The same year he was appointed a judge of the general court of Virginia and in 1829 was made a member of the convention which (framed the celebrated constitution of 1830. Under it ho sat upon the supreme bench until 1841, when he entered the cabinet of President Harrison as secretary of the navy. In 1843 John Tyler who had succeeded to the presidency upon the death of Harrison, transferred him to the department of date, and in his need, in the navy department, placed Thomas W. Gilmer, of Virginia
Mr. Upshur was an able writer, a contributor to the periodical press, the author of a work entitled "An Inquiry into the Nature and Character of the Federal Government," and also a number of essays, reviews, addresses, etc. Almost every one is familiar with the story of his tragic death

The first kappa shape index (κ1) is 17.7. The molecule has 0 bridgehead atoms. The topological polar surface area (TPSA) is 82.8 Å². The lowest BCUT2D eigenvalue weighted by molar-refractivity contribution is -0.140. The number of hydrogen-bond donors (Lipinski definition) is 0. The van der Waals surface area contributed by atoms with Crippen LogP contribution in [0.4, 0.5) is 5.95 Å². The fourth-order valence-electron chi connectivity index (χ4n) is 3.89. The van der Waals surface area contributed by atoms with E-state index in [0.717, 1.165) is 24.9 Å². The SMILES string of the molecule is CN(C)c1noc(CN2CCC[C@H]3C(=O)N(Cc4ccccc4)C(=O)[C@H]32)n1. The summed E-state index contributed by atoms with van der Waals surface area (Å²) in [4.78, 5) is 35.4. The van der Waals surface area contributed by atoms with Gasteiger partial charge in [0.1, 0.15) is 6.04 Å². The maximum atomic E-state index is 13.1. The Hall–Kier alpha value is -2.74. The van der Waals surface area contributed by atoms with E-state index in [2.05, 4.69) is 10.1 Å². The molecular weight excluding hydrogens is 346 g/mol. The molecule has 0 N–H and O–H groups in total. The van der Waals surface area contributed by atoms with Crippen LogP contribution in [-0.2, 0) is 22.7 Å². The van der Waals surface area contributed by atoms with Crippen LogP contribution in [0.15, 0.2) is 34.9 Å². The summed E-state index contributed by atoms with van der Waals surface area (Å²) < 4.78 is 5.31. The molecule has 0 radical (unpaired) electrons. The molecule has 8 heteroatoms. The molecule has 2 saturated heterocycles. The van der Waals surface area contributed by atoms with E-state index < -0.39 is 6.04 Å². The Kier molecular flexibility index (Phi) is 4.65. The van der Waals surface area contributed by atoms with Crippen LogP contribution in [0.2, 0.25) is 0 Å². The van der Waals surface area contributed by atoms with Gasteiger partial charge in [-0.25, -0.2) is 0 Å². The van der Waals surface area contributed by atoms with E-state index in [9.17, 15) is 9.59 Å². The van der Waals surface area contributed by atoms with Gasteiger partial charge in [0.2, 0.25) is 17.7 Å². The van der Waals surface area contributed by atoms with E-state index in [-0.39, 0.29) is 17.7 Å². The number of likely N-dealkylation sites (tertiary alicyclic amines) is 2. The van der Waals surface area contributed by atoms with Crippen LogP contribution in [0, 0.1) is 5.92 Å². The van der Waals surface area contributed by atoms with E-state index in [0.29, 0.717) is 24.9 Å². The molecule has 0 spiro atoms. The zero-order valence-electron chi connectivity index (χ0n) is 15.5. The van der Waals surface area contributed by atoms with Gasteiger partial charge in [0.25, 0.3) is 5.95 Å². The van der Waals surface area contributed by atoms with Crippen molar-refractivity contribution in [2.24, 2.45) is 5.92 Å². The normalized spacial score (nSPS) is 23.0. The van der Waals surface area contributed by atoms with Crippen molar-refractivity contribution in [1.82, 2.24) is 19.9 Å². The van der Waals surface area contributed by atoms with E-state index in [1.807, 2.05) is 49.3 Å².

It was on the 28th day of February, 1844, that an excursion from Washington to Mount Vernon took place. The steamer was the Princeton, one of the finest vessels in the American navy. She had just arrived home from an extended cruise in foreign waters, and was armed with the celebrated paixhan guns, the largest then used in naval warfare. About noon, having on board the president his cabinet, many members of congress, and others, to the number of five hundred' she steamed down the Potomac to the place of destination, where, after a few hours sojourn emit the beautiful scenery, the party re- embarked. The big gun on the forecastle we. heavily loaded to give a parting salute to the shades of the illustrious dead reposing there. A passing steamer fired a salute, and the secretary of the navy gave the order to discharge the gun, the match was applied and the gun burst into a thousand fragment", The report died away in long echoes along the shores of the Potomac, the smoke was wafted along by the breeze and Abel P. Upshur, secretary of state, Thomas W. Gilmer, secretary of the navy, Virgil Maxey, late United States minister to Belgium, Colonel Gardner, member of congress from New York, Commander Kennon, and several others, were still in death. Thomas H. Benton, United States senator from Missouri, and Captain Stockton were severely wounded. The terrible disaster cast a deep gloom over the entire nation.
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